Personas May Create Space for Assumptions

Personas have come under fire for including extraneous information that, beyond simply being unnecessary, can distract or contribute to misunderstandings about users and their contexts. For instance, Alan Klement suggests that by describing a set of attributes, personas distract teams from the actual problems their users are hoping to solve.

Much of the critique of personas has centered around their inclusion of demographic information and photography to represent the user. Indi Young and Klement have, in their own ways, suggested that including demographic information can instigate subconscious reactions and biases in team members. They may therefore inspire "anti-empathy." At best, demographic data may provoke divergent understanding as different members of the team interpret even soft descriptors like "low-income," "middle-aged," or "college student" in different ways. This is not to say that there are never situations when this kind of information is useful; but, these are likely exceptions rather than the norm.

Young, Klement, and others have therefore suggested adjustments to personas to mitigate the risk of biases. Much of this advice suggests removing demographic information or any data that would align the persona to a broad population rather than an archetype of an individual. For instance, Young suggests using gender-neutral names. However, because even those names may be suggestive of culture, race, or class, it may be preferable to refer to the "personas" with general descriptors rather than names at all. Young has also proposed using demographic data to disrupt assumptions people might have of a given group.

Personas have also been criticized for being too reductive. This is, to some extent, unavoidable; personas are by intent and by design meant to condense research into an accessible format. Spool says that personas can be a valuable tool, but suggests that most teams create overly simplistic user models that don't actually add to the process. "They look good," he writes, "but they get ignored."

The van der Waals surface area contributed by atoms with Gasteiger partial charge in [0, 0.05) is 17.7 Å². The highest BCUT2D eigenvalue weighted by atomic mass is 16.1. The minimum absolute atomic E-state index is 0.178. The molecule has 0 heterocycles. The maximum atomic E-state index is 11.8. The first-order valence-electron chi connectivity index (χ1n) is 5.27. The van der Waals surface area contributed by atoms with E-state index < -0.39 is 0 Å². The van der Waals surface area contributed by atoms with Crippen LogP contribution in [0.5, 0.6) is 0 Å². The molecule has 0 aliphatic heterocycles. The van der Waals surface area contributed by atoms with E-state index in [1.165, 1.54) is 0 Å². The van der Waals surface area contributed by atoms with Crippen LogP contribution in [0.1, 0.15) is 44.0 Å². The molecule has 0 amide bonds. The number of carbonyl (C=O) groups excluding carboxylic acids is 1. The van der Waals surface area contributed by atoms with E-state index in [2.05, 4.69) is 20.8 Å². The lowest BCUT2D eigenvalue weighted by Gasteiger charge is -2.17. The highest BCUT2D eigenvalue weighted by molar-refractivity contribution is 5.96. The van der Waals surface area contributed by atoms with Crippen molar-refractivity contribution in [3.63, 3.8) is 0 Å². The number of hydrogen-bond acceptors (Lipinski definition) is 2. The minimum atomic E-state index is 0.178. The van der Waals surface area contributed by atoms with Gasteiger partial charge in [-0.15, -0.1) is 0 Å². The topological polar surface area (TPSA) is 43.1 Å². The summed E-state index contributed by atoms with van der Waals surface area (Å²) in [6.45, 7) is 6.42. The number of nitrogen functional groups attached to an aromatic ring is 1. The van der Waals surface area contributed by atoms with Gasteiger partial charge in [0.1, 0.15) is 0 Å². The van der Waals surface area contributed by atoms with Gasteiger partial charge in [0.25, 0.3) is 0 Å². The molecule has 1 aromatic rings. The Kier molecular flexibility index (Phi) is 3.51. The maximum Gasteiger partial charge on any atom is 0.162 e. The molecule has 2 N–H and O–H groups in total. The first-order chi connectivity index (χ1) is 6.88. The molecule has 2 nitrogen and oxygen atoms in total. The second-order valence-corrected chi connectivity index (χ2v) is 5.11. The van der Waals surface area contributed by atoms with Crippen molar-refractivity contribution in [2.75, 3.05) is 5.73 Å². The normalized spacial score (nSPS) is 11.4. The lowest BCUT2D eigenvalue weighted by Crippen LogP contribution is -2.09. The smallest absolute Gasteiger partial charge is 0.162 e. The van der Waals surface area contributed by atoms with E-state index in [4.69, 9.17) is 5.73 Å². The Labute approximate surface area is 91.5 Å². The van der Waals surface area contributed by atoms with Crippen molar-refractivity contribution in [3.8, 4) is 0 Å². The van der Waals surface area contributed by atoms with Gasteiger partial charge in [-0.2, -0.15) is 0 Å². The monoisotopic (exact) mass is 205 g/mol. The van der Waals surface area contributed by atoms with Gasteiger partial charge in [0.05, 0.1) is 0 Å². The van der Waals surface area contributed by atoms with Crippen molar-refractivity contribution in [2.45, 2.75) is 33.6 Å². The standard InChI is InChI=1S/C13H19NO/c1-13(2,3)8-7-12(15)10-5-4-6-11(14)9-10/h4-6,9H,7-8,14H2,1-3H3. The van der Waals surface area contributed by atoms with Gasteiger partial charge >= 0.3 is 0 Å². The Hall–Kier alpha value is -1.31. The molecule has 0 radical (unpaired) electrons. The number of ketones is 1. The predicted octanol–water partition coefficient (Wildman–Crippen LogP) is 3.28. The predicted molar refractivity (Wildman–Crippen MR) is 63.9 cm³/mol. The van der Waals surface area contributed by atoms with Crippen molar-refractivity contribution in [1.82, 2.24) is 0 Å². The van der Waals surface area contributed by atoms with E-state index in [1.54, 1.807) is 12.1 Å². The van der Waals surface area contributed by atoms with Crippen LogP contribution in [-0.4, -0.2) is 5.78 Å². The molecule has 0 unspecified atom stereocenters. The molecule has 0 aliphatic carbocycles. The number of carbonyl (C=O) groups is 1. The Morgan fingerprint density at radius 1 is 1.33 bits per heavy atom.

It would be impossible to fully capture the complexity of every user and their context in a diagram that can easily be digested by a number of individuals. However, this creates the risk that the design team will fill in gaps with their own assumptions about the user. Klement writes that "[b]ecause personas focus on creating a story made up of a customer's attributes, instead of a story that explains a purchase, personas leave the brain in an unsatisfied state." This leads each member of the team to come up with their own, potentially different, story about the persona's needs and motivations. Teams should take care, then, to consider carefully whose experiences are represented by the personas and whose are left out.

Personas may also become too strong a stand-in for actual user research. That is, once personas are established, they may be used as an excuse for not engaging in further contact with users. This is dangerous. Even the most expertly designed persona can provide only a rough approximation of the real lived complexity of another human being. We can't test designs with persona, nor can we gather meaningful insight from them. We need real people for that. A persona shouldn't be the end of research. It's represents just part of it the research work to be done.

Better than any persona is ongoing exposure to actual users.



Klement, Alan. “Replacing Personas With Characters.” Medium (blog), September 2, 2017.